Please contact us if you have identified a demand to run a particular workshop.When Jesse Owens collected his fourth gold medal of the 1936 Olympics as a member of the United States 4x100m relay team – his 12th event, including heats, in the space of seven days – he completed a unique sequence of achievement that still stands as an incomparable indicator of sporting excellence.The 22-year-old son of Alabama sharecroppers and grandson of slaves, Owens was competing in the most intimidating environment imaginable.The scene of his triumphs was Berlin, where the racist ideology of the Nazi regime was building towards its full, awful intensity - and where the great instigator himself, Adolf Hitler, was a regular spectator in the stands of the Olympic stadium.And although Owens arrived for long jump qualifying on the morning of 4 August as world record holder, he was soon put on his guard by the sight of Long taking prodigious leaps in practice.On the face of it, here was an ideal opportunity for the Nazis to see their theories of racial supremacy put into practice.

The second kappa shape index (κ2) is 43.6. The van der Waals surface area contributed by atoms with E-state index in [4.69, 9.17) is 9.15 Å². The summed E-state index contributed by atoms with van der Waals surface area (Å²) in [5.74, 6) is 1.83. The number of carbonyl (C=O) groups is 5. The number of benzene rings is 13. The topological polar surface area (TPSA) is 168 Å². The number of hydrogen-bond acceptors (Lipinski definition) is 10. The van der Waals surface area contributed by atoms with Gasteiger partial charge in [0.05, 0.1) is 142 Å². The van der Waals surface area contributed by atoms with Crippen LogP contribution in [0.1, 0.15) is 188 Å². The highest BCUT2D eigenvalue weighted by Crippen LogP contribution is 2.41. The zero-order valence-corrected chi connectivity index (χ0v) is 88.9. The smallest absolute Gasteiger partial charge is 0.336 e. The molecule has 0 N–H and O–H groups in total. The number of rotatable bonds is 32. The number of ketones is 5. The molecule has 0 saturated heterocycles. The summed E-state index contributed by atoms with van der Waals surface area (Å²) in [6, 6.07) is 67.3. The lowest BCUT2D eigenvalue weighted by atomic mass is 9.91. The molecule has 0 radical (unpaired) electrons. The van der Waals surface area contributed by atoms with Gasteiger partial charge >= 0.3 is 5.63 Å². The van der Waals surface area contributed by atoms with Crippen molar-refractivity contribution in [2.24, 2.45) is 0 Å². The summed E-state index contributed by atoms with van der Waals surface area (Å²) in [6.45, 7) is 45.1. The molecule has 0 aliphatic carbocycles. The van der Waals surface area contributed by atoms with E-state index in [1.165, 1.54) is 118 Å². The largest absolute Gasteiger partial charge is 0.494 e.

But, having won his early morning 200m qualifying round in an Olympic record of 21.1sec, Owens failed to see the judges raising their flags to indicate the start of competition.
Nazi propaganda was already portraying negroes as “black auxiliaries”.
And, as Albert Speer, Germany's war armaments minister, recalled in his memoirs, , Hitler was “highly annoyed” by Owens's series of victories.
As Owens prepared to respond, it was his German opponent who raised both arms in the air as if to still the ferment, casting what Parienté described as a “furtive” glance towards his nation's unruly rulers.
Now Owens embraced his opportunity, fluent on the runway, his feet pattering lightly before a take-off that re-established his superiority as he landed at 7.94m.